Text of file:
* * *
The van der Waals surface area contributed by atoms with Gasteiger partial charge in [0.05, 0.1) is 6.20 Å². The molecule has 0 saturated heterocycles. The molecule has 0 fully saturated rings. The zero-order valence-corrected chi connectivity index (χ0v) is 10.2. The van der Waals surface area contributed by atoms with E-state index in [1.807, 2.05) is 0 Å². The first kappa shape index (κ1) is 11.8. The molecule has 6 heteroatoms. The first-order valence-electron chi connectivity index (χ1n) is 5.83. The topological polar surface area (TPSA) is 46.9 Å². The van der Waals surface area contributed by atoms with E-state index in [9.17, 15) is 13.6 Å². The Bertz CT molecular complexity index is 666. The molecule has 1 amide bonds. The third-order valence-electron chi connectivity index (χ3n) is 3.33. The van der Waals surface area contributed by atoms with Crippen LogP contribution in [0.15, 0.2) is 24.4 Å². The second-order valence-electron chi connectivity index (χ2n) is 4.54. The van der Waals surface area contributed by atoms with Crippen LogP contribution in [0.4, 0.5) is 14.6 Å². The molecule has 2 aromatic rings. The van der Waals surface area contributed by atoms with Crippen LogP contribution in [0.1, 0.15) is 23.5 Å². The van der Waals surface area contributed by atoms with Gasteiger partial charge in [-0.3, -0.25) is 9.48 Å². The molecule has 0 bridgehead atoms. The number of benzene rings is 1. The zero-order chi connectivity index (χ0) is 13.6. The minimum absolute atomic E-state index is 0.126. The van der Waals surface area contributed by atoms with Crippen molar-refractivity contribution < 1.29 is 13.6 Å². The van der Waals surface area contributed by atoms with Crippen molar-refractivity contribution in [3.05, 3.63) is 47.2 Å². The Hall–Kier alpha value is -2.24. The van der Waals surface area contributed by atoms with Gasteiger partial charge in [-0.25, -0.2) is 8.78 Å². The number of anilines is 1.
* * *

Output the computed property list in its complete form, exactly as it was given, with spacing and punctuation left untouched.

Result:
The van der Waals surface area contributed by atoms with Gasteiger partial charge in [0.05, 0.1) is 6.20 Å². The molecule has 0 saturated heterocycles. The molecule has 0 fully saturated rings. The zero-order valence-corrected chi connectivity index (χ0v) is 10.2. The van der Waals surface area contributed by atoms with E-state index in [1.807, 2.05) is 0 Å². The first kappa shape index (κ1) is 11.8. The molecule has 6 heteroatoms. The first-order valence-electron chi connectivity index (χ1n) is 5.83. The topological polar surface area (TPSA) is 46.9 Å². The van der Waals surface area contributed by atoms with E-state index in [9.17, 15) is 13.6 Å². The Bertz CT molecular complexity index is 666. The molecule has 1 amide bonds. The third-order valence-electron chi connectivity index (χ3n) is 3.33. The van der Waals surface area contributed by atoms with Crippen LogP contribution in [0.15, 0.2) is 24.4 Å². The second-order valence-electron chi connectivity index (χ2n) is 4.54. The van der Waals surface area contributed by atoms with Crippen LogP contribution in [0.4, 0.5) is 14.6 Å². The molecule has 2 aromatic rings. The van der Waals surface area contributed by atoms with Crippen LogP contribution in [0.1, 0.15) is 23.5 Å². The van der Waals surface area contributed by atoms with Gasteiger partial charge in [-0.3, -0.25) is 9.48 Å². The molecule has 0 bridgehead atoms. The number of benzene rings is 1. The zero-order chi connectivity index (χ0) is 13.6. The minimum absolute atomic E-state index is 0.126. The van der Waals surface area contributed by atoms with Crippen molar-refractivity contribution < 1.29 is 13.6 Å². The van der Waals surface area contributed by atoms with Crippen molar-refractivity contribution in [3.05, 3.63) is 47.2 Å². The Hall–Kier alpha value is -2.24. The van der Waals surface area contributed by atoms with Gasteiger partial charge in [-0.25, -0.2) is 8.78 Å². The number of anilines is 1.